The Search for MH370

Serving the MH370 Global Community

It is a well established fact that radio waves can detect aircraft over short distances. Since the demonstration by Robert Watson-Watt and Arnold Wilkins in 1935 detecting a Handley Page Heyford aircraft by using radio signals from BBC Daventry, radar systems are now used around the world for aircraft detection and tracking. In this technical paper we demonstrate how WSPR signals can detect aircraft over short distances like radar.

During the 3rd November 2023 a total of nine flights were analysed with commercial aircraft including Boeing, Airbus, Embraer and Canadair flying at altitudes between 7,350 feet and 37,000 feet in the vicinity of the transmitter W8AC. Eight of the nine flights were detected with a total of 13 SNR anomalies. In two cases flights were additionally detected by frequency drift anomalies.

Sometimes the presence of the aircraft would make reception possible, by deflecting the transmitted ray to the receiver. When the aircraft track aligned to the WSPR propagation path, we observed multiple SNR anomalies in successive two minute WSPR time slots. In five cases there were multiple transmissions at different frequencies in the same two minute WSPR time slot resulting in one or more SNR anomalies in the same time slot.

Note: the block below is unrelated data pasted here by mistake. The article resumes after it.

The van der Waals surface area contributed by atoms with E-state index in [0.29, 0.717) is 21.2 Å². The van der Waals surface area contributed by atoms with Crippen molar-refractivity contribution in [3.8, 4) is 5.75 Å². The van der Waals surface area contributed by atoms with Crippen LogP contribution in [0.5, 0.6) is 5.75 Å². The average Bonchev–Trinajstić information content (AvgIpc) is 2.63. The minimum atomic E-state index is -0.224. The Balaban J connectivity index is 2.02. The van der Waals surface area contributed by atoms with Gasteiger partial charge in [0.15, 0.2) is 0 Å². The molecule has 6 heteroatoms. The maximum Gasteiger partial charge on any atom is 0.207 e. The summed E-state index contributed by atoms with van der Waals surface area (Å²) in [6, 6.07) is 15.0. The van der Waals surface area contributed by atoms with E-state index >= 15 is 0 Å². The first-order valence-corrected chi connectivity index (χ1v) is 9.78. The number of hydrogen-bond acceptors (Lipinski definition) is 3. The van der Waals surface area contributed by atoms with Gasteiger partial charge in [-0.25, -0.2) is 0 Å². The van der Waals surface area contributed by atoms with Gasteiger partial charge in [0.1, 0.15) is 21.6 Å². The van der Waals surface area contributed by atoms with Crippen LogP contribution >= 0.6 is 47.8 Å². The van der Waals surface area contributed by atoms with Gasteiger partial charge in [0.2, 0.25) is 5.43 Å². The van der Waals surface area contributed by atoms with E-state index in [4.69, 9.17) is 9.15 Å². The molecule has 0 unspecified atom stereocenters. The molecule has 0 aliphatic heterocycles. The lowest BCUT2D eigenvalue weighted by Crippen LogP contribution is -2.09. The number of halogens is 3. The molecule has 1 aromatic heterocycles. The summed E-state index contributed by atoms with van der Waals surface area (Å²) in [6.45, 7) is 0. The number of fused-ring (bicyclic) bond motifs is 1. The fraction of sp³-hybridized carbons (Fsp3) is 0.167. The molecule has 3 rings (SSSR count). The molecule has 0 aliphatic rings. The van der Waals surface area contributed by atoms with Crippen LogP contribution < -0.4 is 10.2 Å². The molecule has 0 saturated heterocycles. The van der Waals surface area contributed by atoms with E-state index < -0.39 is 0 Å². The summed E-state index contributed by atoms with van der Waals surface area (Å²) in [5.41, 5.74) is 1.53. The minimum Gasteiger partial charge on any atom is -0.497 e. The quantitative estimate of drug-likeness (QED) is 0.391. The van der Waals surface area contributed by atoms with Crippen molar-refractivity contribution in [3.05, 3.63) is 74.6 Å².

WSPR can act as a multi-static and multi-frequency passive radar system over short distances. In a subsequent technical paper, we will demonstrate how WSPR signals can detect aircraft over long distances using ionospheric propagation around the globe. In this paper we show how a single WSPR link can detect aircraft, in the next paper we will show how multiple WSPR links can combine to detect aircraft with a higher confidence level.

The technical paper can be downloaded here